Moving from Corporate Strategy to Ground Reality
"However beautiful the strategy, you should occasionally look at the results" – this famous quote by Sir Winston Churchill often comes to my mind when I participate in strategy presentations. Multiple business surveys have revealed that more than 60% of corporate strategies never end up getting executed. The best thinkers and strategists could come together and create a superb vision for an organization but it remains just that. A recurring dream – if not followed by flawless execution. But that's not an easy task especially in the volatile business environment, global complex organization set-up with diverse employee base and non-hierarchical organization structures. All the different threads that makes up an organization has to be woven together to create an environment where every strategic vision achieves its objective and on time.
So how do you take a single line objective or goal in a strategy (say, develop talent in niche areas or target accelerated growth in emerging markets or create a culture of innovation) and convert that into a reality? I have worked on or observed quite a few of these strategic initiatives and the results have varied – some died a quick death, some petered out and few gathered momentum and achieved the desired objectives successfully. Here are five steps that I believe; contribute immensely to operational agility and are critical to turn a strategic goal into ground reality:
Step # 1: Get organized -
Building an execution plan is the very first step. The plan has to be doable, well-defined, and realistic with clear objectives and time lines. Break up the strategy into four or five tactical goals (too many leads to dilution of efforts) and define the tasks, accountability and workflow for each of them. A structure and the process within the structure helps answer the how, what, who and where behind the high level strategy and goes a long way into making the strategy actionable.
Step # 2: Get Executive Sponsorship–
Most often, implementing a strategy involves working across different functions in an organization and you may or may not have control over their actions. Office politics, inter-personal dynamics, conflicting priorities could ruin your plan even before it gets off the drawing board. So get the full support of the heavy weights behind you – you will definitely need it to enforce discipline and foster collaboration. Get the full buy-in of your top management to make sure that they support not only the strategy, but also the specific plan you have prepared to execute it. Don't even bother to start without this – you will get nowhere.
Step #3: Get the Right Talent –
Build cross-functional teams around each initiative selecting every team member judiciously based on ability, personal interest and the special skills needed for the particular initiative. Through this, not only right talent will be engaged but also creates a shared sense of ownership and responsibility thus spreading the commitment within the organization. This will help in building momentum to sustain the initiative from the planning to execution phase. As Hyman G. Rickover said:
“What it takes to do a job will not be learned from management courses. It is principally a matter of experience, the proper attitude, and common sense — none of which can be taught in a classroom... Human experience shows that people, not organizations or management systems, get things done.”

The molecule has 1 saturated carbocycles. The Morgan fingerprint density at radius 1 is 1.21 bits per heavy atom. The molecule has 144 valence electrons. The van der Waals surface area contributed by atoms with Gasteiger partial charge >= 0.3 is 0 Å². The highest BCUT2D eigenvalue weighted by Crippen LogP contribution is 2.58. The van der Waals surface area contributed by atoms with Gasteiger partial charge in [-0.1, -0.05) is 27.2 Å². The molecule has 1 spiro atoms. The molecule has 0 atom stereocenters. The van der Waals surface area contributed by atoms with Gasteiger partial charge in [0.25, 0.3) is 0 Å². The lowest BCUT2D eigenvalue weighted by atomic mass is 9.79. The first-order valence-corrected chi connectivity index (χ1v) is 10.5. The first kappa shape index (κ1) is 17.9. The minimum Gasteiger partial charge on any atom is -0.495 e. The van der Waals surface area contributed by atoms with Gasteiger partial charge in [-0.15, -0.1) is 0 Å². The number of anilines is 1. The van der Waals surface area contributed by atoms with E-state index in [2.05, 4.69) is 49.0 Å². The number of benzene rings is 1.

Communicate, Communicate and Communicate–
Communication is the life-giving oxygen at every step of the process. The rationale behind the strategic initiative and the implementation plan, the benefits that are expected as outcomes from the initiative and the impact of failure all needs to be transparent. Communicate progress, invite feedback and conduct training sessions to increase engagement and improve collaboration. Turn passive detractors into active and enthusiastic drivers of the process by using this powerful tool.
“Building a visionary company requires one percent vision and 99 percent alignment” — Jim Collins and Jerry Porras, Built to Last
Step #5: Track, Flex and Measure -
Set up a steady state tracking mechanism and a schedule for review with the key stakeholders. Choose the performance metrics that best measure the progress (or regress) of the goals of your initiative. The plan to reach the goals will sometimes need changes to adjust according to the changing business environment. It is important to track and measure so that you know if you are winning to celebrate (publicly), or not winning to flex and do course corrections on the execution plan (again publicly). This underlines the seriousness of the initiative and helps overcome the “this too shall pass” mentality in some organizations. And of course, what gets measured gets improved, so you end up increasing your chances of execution success.
Transforming a vision into a reality in business or in life is not easy nor guaranteed. But then who said business operations were easy? I have seen initiatives succeed using the above steps (and all of them are important for successful execution) and as Marcel Telles said - A company can seize extra-ordinary opportunities only if it is very good at the ordinary operations. So the journey may be tough but the rewards would definitely be worth it – at the very least, you would not have to sit through the same strategy being presented for the umpteenth time in a new shape.